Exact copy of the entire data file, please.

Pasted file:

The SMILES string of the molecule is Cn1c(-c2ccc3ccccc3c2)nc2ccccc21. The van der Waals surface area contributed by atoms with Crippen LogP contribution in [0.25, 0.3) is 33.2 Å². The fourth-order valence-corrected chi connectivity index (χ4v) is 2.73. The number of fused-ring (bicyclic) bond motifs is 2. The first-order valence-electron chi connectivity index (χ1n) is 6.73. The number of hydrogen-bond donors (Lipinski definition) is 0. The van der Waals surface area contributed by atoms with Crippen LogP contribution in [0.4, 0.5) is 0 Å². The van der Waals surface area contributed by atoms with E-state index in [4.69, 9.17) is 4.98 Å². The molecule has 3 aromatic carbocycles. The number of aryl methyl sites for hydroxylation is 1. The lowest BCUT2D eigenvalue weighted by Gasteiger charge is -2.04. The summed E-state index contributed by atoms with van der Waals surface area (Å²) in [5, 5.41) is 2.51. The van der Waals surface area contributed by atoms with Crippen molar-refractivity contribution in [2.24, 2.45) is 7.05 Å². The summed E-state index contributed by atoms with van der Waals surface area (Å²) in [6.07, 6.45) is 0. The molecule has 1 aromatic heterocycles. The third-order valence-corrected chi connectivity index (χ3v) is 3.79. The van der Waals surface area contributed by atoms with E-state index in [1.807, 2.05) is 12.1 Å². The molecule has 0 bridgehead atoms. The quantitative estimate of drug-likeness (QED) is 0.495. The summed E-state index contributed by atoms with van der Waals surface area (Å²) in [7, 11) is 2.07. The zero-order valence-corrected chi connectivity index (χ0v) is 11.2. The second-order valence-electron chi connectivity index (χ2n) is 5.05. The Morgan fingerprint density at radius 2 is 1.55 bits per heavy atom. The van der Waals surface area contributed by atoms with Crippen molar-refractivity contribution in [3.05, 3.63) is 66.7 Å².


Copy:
The SMILES string of the molecule is Cn1c(-c2ccc3ccccc3c2)nc2ccccc21. The van der Waals surface area contributed by atoms with Crippen LogP contribution in [0.25, 0.3) is 33.2 Å². The fourth-order valence-corrected chi connectivity index (χ4v) is 2.73. The number of fused-ring (bicyclic) bond motifs is 2. The first-order valence-electron chi connectivity index (χ1n) is 6.73. The number of hydrogen-bond donors (Lipinski definition) is 0. The van der Waals surface area contributed by atoms with Crippen LogP contribution in [0.4, 0.5) is 0 Å². The van der Waals surface area contributed by atoms with E-state index in [4.69, 9.17) is 4.98 Å². The molecule has 3 aromatic carbocycles. The number of aryl methyl sites for hydroxylation is 1. The lowest BCUT2D eigenvalue weighted by Gasteiger charge is -2.04. The summed E-state index contributed by atoms with van der Waals surface area (Å²) in [5, 5.41) is 2.51. The van der Waals surface area contributed by atoms with Crippen molar-refractivity contribution in [2.24, 2.45) is 7.05 Å². The summed E-state index contributed by atoms with van der Waals surface area (Å²) in [6.07, 6.45) is 0. The molecule has 1 aromatic heterocycles. The third-order valence-corrected chi connectivity index (χ3v) is 3.79. The van der Waals surface area contributed by atoms with E-state index in [1.807, 2.05) is 12.1 Å². The molecule has 0 bridgehead atoms. The quantitative estimate of drug-likeness (QED) is 0.495. The summed E-state index contributed by atoms with van der Waals surface area (Å²) in [7, 11) is 2.07. The zero-order valence-corrected chi connectivity index (χ0v) is 11.2. The second-order valence-electron chi connectivity index (χ2n) is 5.05. The Morgan fingerprint density at radius 2 is 1.55 bits per heavy atom. The van der Waals surface area contributed by atoms with Crippen molar-refractivity contribution in [3.05, 3.63) is 66.7 Å².